Taekwon-Do for Juniors
We have taught hundreds of children over the years and seen great benefits. At HSTS we have classes that accommodate both adults, children, and families. When they get to a certain grade there is a seperate 8-14 year class on Wednesdays. In this class we can spend time focused on the specific requirements for this age group. On Friday's and Sunday's we focus on grade structure which also enables families to train together. The various structures within Taekwon-Do teaches children discipline and important life skills, we teach all students to try and live by the tenets of Taekwon-Do, Courtesy, Integrity, Perseverance, Self-Control, and Indomitable Spirit.
Below is an explanaition taken from the Taekwon-Do encyclopaedia.
Taekwon-Do is composed of fundamental movements, patterns, dallyon, sparring and self-defence techniques that are so closely related that it is impossible to segregate one phase of instruction from another. Fundamental movements are necessary for sparring and patterns, while both patterns and sparring are indispensable for perfection of fundamental movements.
There is, in fact, like the Deity, no beginning or end. A student will find that he will have to return time and time again to the beginning fundamental movements to perfect his advanced sparring and self-defence techniques.
Each fundamental movement, in most cases, represents and attack or defence against a particular target area or definite action of an imaginary opponent or opponents. It is necessary to learn as many fundamental movements as possible and fit them into complete proficiency so the student can meet any situation in actual combat with confidence. The pattern actually places the student in a hypothetical situation where he must avail himself to defence, counterattack, and attack motions, against several opponents. Through constant practice of these patterns, the attack and defencebecome a conditioned reflex movement. Power and speed must be developed to such a high degree that only one single blow is needed to stop an opponent, so the student can shift stance and block or attack another opponent. Each pattern is different from the other in order to develop reaction against changing circumstances.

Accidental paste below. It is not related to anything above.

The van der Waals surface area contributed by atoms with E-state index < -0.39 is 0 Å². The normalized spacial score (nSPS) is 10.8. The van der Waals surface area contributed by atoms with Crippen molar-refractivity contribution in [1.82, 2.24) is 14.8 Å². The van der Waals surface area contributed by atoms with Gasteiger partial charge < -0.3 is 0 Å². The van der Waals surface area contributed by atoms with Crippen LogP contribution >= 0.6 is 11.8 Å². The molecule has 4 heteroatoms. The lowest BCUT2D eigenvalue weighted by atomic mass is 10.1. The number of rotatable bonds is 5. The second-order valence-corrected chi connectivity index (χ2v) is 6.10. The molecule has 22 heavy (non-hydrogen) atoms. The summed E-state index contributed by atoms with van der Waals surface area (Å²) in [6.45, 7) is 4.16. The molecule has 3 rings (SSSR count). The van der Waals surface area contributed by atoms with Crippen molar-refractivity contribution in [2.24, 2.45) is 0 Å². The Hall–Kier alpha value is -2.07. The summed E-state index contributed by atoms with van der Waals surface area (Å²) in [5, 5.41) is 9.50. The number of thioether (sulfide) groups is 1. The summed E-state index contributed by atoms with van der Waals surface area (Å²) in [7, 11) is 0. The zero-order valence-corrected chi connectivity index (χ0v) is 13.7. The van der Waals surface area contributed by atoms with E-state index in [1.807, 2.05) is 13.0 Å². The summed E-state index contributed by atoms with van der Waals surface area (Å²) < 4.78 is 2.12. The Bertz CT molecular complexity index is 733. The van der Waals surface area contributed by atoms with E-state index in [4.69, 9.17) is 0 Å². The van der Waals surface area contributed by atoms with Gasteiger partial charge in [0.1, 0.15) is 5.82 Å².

Once the basic patterns are mastered, the student then begins to physically apply the skill obtained from fundamental patterns and movements to sparring against actual moving opponents.
Collaterally with sparring, the student must begin to develop his body and toughen his attacking and blocking tools so he is able to deliver maximum damage in actual combat. Once a student has applied himself to fundamental movements, patterns, sparring and dallyon, then the time has arrived for the student to test his coordination, speed, balance, and concentration against spontaneous attacks: ie. self-defence. The student will constantly find himself returning, however, to his fundamentals even when he has achieved the highest possible degree of self-defence techniques. As in military training, Taekwon-Do progression follows a certain parallel:
1. Fundamental Movements = Individual soldier's basic training
2. Dallyon = Maintenance of equipment
3. Patterns = Platoon tactics
4. Sparring = Field exercises in simulated combat conditions
5. Self-defence = Actual Combat